The Big Picture
Chloe’s Year in Industry revolved around nuclear fusion where she was responsible for finding ways of controlling which ions were redistributed in the fusion process in tokamak plasmas using MATLAB.
“So I was looking at the crash times, the crash periods, what ions were affected, (and) how it was affecting the possibility of self-sustaining fusion in the future.”
The Learning Curve
Chloe was asked by her CCFE supervisors prior to starting the project that she became familiar with MATLAB. She hadn’t encountered this during her astrophysics course, but found there was a range of free online courses which could be used. These courses provided her with a good foundation and her learning and understanding improved when she started the project.
She hadn’t enrolled in a plasma physics module prior to the placement so she used resources at the University library to ensure that she was up to speed. When Chloe started the placement, she was invited to a week-long summer school which covered a wide range of topics in the field. This helped her feel confident with the content.
“The learning curve is steep but very rewarding.”
“CCFE is a research intensive institution and everyone there is working on something quite specific. So I think from that perspective it’s hard to appreciate the impact of your individual work in regards to the wider fusion aims in industry. However, every piece of work contributes towards understanding and knowledge and paves the way for the next research student.”
In Chloe’s Words
Full video transcription
Well I wanted to work in the nuclear sector anyway, so I just made a list of all the companies that were doing a year in industry, so EDF, Culham, and a few others, but then I went to Culham for the interview day and once I had the tour of the tokamaks I decided straight away that I wanted to work there. It was quite impressive that you work with world-leading academics and they’re just down the corridor from you and it’s just an impressive place to be and an impressive place to work and it makes you feel like kind of blown away by all the research that’s going on around you.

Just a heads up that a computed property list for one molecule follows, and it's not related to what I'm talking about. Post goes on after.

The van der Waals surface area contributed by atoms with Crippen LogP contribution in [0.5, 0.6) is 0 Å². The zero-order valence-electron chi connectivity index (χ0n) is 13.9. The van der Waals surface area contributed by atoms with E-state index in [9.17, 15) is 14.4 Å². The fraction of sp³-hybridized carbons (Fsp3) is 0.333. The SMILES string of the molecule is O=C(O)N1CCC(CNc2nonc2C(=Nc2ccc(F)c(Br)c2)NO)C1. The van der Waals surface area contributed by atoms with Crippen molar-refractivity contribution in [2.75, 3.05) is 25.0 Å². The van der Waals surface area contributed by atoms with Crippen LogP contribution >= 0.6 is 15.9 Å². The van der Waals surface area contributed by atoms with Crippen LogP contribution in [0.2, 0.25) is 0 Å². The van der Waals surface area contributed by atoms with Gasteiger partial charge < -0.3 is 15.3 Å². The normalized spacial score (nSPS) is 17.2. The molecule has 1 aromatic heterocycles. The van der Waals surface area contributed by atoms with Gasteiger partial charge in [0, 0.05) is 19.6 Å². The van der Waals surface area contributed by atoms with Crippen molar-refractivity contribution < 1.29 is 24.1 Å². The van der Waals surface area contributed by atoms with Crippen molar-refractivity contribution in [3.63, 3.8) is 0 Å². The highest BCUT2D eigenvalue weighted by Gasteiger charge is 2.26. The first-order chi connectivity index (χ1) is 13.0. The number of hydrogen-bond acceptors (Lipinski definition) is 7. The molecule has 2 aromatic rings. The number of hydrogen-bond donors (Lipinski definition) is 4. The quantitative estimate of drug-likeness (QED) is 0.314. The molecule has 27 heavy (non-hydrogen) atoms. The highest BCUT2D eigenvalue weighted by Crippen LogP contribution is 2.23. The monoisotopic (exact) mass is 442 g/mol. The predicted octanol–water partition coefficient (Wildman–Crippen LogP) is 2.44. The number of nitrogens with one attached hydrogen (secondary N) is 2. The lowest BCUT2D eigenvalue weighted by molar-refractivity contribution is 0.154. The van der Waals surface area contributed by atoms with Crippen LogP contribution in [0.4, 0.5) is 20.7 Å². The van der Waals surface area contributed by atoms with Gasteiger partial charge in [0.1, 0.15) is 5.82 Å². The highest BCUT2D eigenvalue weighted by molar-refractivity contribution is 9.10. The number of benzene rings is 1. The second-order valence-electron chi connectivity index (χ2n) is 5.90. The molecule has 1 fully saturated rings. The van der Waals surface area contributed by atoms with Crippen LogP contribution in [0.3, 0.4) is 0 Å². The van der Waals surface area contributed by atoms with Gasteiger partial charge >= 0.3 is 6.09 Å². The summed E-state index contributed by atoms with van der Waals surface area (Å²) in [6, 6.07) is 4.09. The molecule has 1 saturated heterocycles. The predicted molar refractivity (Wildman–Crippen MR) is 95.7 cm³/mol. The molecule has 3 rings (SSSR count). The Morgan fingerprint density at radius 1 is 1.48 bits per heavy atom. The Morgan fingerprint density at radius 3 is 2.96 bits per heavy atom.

Prior to the placement I was definitely getting quite nervous and worrying that I wasn’t maybe good enough to be in a place like that, but I think if you put the effort in then you get out what you put in.
So the first month I was there I was just learning about fusion because I hadn’t done any mobiles on it, so it was just really relaxed and just trying to ease me into it which was nice. If ever I got stuck there are other PhD students there to help me out with the programming aspect of it, and as time went on I started to come to grips with what was going on. I started to feel a lot more confident and people were always quite encouraging and supportive of what I was doing so that was good.
I think the best thing I got a bit was getting real industrial experience in a research environment, especially in the sector I wanted to go into and it makes it less daunting leaving university. So I’m obviously graduating in July and I’m not really worried about leaving. I know that last year some of my friends from the year below were stressed around this time and a lot of them hadn’t sorted things out, but I had my job sort of by November because I just like the security there.